|Born||January 20 1903|
|Died||July 14 1967|
Loren Miller (1903-67), an African American attorney and newspaperman from Los Angeles, was a major legal defender of Japanese Americans.
Early Life and Legal Career
Born in Nebraska and raised in Kansas, Loren Miller attended the University of Kansas and Howard University; while at Howard, he won an Amy Spingarn literature prize from the NAACP for his essay "College." Miller then attended Washburn College of Law in Topeka, Kansas. After graduation, he settled in Los Angeles. There he divided his time between writing, journalism, and legal work. Miller became a regular contributor to the local African American weekly California Eagle , and served as city editor. (In 1951, he would buy the California Eagle , and would operate it for the following decade). He also assisted his cousin Leon Washington in launching a rival newspaper, the Los Angeles Sentinel , and produced sporadic articles for outside journals. In 1935, he served as an editor of a left-leaning race relations quarterly, Race . Miller likewise maintained his interest in literature—after visiting the USSR with his close friend Langston Hughes in 1932, he coedited an anthology of Russian-language translations of American Negro poetry. Miller subsequently joined the left-wing League of American Writers.
During World War II, Miller became a nationally recognized specialist in the field of housing discrimination and the law. His main focus was the battle against restrictive residential covenants—private agreements not to lease or sell houses to members of minority groups. In the California court case Fairchild v Raines (1944) and the 1945 "Sugar Hill" case, Miller brought the first successful legal challenges to the use of restrictive covenants against African Americans. For his work against restrictive covenants, Miller was honored in 1946 with a Negro History Week citation by the Schomburg Library in New York City. That same year, together with Chicago archbishop Bernard J. Sheil, he produced a notable pamphlet, "Racial Restrictive Covenants."
In tribute to Miller's experience with housing discrimination, he was named to the NAACP's national legal committee. In 1947-48, he served as NAACP Chief Counsel in Shelley v. Kraemer , the landmark Supreme Court case in which the Court struck down legal enforcement of restrictive covenants as unconstitutional (although it left the covenants themselves untouched). The victory led to the opening of housing to minorities throughout the country—especially Japanese Americans who had previously been frequent targets of restrictive covenants. It also served as an important precedent for the Court's subsequent decision in Brown v. Board of Education six years later.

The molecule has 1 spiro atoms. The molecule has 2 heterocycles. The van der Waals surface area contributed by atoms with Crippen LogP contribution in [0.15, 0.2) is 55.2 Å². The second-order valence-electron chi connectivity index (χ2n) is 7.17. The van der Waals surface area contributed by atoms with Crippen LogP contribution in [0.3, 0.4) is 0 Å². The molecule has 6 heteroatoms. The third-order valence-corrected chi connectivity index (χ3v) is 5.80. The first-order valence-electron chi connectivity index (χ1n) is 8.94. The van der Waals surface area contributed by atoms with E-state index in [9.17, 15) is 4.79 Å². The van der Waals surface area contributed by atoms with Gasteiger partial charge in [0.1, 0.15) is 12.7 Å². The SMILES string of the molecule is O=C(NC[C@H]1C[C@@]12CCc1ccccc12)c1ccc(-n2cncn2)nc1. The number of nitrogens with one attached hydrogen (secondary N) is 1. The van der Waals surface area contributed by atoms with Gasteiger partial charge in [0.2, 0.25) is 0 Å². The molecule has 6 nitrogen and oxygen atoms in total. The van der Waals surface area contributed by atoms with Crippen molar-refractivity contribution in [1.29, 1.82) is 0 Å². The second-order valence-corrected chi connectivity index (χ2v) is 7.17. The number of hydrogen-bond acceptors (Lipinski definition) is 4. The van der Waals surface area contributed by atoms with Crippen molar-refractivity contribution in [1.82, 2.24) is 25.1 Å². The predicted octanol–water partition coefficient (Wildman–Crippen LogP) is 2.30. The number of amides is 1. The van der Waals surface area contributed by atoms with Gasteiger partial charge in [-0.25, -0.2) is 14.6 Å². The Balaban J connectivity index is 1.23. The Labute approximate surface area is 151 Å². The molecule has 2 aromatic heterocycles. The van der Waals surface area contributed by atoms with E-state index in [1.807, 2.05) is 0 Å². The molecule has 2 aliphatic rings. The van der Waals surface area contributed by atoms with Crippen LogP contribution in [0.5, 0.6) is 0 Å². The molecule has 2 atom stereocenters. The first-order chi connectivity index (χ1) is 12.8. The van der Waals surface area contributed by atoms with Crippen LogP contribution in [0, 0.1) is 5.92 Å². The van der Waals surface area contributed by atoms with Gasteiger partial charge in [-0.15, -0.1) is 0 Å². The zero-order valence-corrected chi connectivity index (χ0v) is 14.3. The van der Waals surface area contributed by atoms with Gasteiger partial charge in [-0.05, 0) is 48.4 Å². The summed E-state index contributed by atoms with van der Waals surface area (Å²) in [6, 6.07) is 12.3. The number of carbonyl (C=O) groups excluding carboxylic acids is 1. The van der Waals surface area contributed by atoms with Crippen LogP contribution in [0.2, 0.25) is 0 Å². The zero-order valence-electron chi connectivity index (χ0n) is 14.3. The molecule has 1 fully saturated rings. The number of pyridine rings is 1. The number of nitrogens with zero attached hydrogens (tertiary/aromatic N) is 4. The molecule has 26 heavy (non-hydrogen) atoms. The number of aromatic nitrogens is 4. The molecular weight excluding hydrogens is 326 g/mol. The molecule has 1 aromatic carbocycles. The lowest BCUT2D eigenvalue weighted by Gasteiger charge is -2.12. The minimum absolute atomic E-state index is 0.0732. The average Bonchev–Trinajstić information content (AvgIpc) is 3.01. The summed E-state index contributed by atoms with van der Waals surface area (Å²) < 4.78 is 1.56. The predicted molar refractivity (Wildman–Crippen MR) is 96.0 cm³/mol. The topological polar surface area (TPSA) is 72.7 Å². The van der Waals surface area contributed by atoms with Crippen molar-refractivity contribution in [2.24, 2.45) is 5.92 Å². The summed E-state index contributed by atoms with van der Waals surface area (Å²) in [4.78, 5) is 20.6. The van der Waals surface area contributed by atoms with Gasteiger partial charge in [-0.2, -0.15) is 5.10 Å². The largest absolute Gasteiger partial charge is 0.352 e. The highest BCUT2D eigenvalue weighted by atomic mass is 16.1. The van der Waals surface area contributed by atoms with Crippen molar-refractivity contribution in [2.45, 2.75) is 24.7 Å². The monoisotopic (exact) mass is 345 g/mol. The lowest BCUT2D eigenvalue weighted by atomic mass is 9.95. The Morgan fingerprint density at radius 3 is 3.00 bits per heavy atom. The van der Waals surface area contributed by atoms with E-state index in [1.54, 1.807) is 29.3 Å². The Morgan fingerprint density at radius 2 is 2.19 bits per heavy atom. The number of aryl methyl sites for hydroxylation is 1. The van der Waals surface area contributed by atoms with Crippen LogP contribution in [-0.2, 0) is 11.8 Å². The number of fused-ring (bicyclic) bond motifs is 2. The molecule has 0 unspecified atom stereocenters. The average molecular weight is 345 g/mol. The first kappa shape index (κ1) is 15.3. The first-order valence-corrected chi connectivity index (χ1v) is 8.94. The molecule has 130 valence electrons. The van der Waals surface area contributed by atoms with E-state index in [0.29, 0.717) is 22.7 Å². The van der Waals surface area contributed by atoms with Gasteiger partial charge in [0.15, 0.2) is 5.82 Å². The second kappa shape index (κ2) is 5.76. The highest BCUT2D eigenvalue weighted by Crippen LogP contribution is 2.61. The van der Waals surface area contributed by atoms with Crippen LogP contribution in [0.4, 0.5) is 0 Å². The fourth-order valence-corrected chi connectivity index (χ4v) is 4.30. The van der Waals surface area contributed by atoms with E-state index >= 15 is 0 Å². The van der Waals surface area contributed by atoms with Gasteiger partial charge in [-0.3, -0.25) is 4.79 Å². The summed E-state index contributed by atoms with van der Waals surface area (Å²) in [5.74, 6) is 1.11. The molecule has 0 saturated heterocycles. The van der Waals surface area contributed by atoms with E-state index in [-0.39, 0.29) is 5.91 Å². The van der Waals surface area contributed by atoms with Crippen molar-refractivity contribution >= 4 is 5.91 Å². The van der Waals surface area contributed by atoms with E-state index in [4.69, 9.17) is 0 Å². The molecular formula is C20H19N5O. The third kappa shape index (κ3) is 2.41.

Aiding Japanese Americans
In the years during and after World War II, Loren Miller established himself as a stalwart defender of Japanese Americans, both in print and before the courts. His first major contact with Japanese Americans came through the 1943 federal court case Regan v. King , in which the Native Sons of the Golden West sued to strip Americans of Japanese ancestry of suffrage rights. Miller signed the American Civil Liberties Union 's friend of the court brief defending the rights of the Nisei. In the years following the war, Miller served as counsel on People v. Oyama , the JACL challenge to California's Alien Land Act . The case resulted in the notable 1948 Supreme Court case Oyama v. California , which froze all enforcement of alien land laws. Miller also served as counsel in the case of Takahashi v. California Fish and Game Commission , which challenged California's denial of fishing licenses to Issei as "aliens ineligible to citizenship." Meanwhile, Miller joined Japanese American Citizens League counsel A.L. Wirin in bringing Amer v. Superior Court and Yin Kim v. Superior Court , two California court cases that challenged restrictive covenants against Asian Americans (with, respectively, a Chinese-American and Korean-American plaintiff). Miller's most direct contribution to civil rights for Japanese Americans came in January 1951, when he again joined Wirin in arguing the California Supreme Court case Masaoka v. California . The Court's 1952 decision led to the final demise of the Alien land laws. Although he initially agreed to serve on the Masaoka case without fee, Miller was ultimately offered an honorarium by a Joint Conference on the Alien land Law.